The Renters Reform Bill will also end blanket bans on benefit claimants or families with children.
Landlords are to be prevented from evicting tenants in England without giving a reason, under proposals published in a government White Paper.
The Renters Reform Bill will also end blanket bans on benefit claimants or families with children – and landlords must consider requests to allow pets.
Housing charity Shelter called it a “game-changer”.
But landlords associations said the government must ensure the changes would not worsen the housing crisis.
Of all the private renters leaving accommodation in 2019 and 2020, 8% had been asked to go by their landlord, the government said.
- No-fault evictions are already banned in Scotland for tenancies starting after 1 December 2017
- The Welsh government says no-fault-eviction notice periods will be extended to six months by the end of 2022
- Legislation to extend the notice period for tenancies is going through the Northern Ireland Assembly
Evicted from her Brighton home of six years, after complaining about her central heating that had been faulty for 18 months, Naomi, 59, was “devastated”.
“Last winter, when I told my landlord my central heating wasn’t working properly, she told me she was handing the tenancy management to a letting agent. I was confused but thought no more of it,” Naomi said.
“But a couple of months later, in March, I received a Section 21 [no-fault] eviction notice, with no warning.
“I immediately had to search for a new flat – but with [me having] multiple sclerosis, there were fewer suitable properties.
“To find anywhere and not end up homeless, I had to leave my local area.”
Shelter chief executive Polly Neate said: “The Renters Reform Bill is a game-changer for England’s 11 million private renters.
“Scrapping unfair evictions will level the playing field.
“For the first time in a long time, tenants will be able to stand up to bad behaviour instead of living in fear,”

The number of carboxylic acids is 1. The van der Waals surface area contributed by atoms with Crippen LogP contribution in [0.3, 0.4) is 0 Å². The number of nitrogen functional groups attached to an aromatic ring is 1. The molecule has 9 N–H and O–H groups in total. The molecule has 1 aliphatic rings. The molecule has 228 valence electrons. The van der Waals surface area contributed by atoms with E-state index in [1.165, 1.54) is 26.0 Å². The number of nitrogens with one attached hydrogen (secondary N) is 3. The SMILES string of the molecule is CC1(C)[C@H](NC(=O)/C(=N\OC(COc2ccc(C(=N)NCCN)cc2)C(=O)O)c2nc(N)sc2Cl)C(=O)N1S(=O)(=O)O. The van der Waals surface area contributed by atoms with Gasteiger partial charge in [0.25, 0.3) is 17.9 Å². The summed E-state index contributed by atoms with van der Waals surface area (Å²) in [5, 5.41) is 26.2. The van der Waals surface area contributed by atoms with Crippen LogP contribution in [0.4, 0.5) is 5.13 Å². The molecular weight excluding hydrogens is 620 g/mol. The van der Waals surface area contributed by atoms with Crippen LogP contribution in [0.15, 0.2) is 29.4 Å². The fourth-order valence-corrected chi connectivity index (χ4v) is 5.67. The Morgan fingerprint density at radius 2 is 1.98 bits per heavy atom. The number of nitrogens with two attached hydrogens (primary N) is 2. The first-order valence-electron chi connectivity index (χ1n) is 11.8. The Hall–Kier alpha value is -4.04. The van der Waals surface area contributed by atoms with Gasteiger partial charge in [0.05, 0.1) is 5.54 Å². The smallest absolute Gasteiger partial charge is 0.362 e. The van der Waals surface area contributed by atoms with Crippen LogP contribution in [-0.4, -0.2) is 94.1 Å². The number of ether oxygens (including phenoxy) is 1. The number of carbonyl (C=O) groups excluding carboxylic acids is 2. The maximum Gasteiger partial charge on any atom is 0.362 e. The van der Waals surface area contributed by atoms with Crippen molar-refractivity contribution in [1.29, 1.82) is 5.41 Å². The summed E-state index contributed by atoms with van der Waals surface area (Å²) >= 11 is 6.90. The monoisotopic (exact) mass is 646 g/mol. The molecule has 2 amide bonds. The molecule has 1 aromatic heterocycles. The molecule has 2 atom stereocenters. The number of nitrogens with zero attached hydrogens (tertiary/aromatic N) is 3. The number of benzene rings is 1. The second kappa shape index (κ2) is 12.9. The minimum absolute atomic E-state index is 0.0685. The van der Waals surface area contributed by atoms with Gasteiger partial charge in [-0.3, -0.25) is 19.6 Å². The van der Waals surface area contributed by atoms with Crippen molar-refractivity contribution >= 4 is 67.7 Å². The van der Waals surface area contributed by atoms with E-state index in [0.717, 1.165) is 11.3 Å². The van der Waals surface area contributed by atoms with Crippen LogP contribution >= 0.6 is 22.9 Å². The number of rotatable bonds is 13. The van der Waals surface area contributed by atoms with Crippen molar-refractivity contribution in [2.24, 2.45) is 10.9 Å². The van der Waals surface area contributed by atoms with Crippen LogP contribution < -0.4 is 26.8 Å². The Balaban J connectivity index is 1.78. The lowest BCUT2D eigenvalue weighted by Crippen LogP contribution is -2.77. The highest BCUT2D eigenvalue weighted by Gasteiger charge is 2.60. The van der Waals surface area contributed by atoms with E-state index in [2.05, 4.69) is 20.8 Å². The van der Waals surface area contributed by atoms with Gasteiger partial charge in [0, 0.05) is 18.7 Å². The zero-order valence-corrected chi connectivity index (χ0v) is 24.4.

“Gone will be the days of families being uprooted and children forced to move school after being slapped with a Section 21 no-fault eviction for no good reason.”
The government has also promised tenants stronger powers to:
- challenge poor practice and unjustified rent increases
- obtain rent refunds for unhealthy, unsafe or poor quality homes.
Its Decent Homes Standard will be extended to the private sector, meaning:
- homes must be free from serious health and safety hazards
- landlords must keep homes in a good state of repair, with clean, appropriate and useable facilities
The bill will also:
- end “arbitrary” rent-review clauses, so tenants can leave poor-quality housing without being liable for the rent
- double notice periods for rent increases
- give councils stronger powers to tackle the worst landlords and increase fines for serious offences
For private landlords, the bill offers “greater clarity and support”, including:
- a private-renters’ ombudsman to settle disputes cheaply and quickly
- ensuring landlords can efficiently recover their properties from antisocial tenants
- a property portal to help landlords comply with their responsibilities and tenants understand their rights
National Residential Landlords Association chief executive Ben Beadle said: “Whilst headline commitments to strengthening possession grounds, speedier court processes and mediation are helpful, the detail to follow must retain the confidence of responsible landlords, as well as improving tenants’ rights.
“We will be analysing the government’s plans carefully to ensure they meet this test.
“A failure to do so will exacerbate the housing crisis at a time when renters are struggling to find the homes they need.”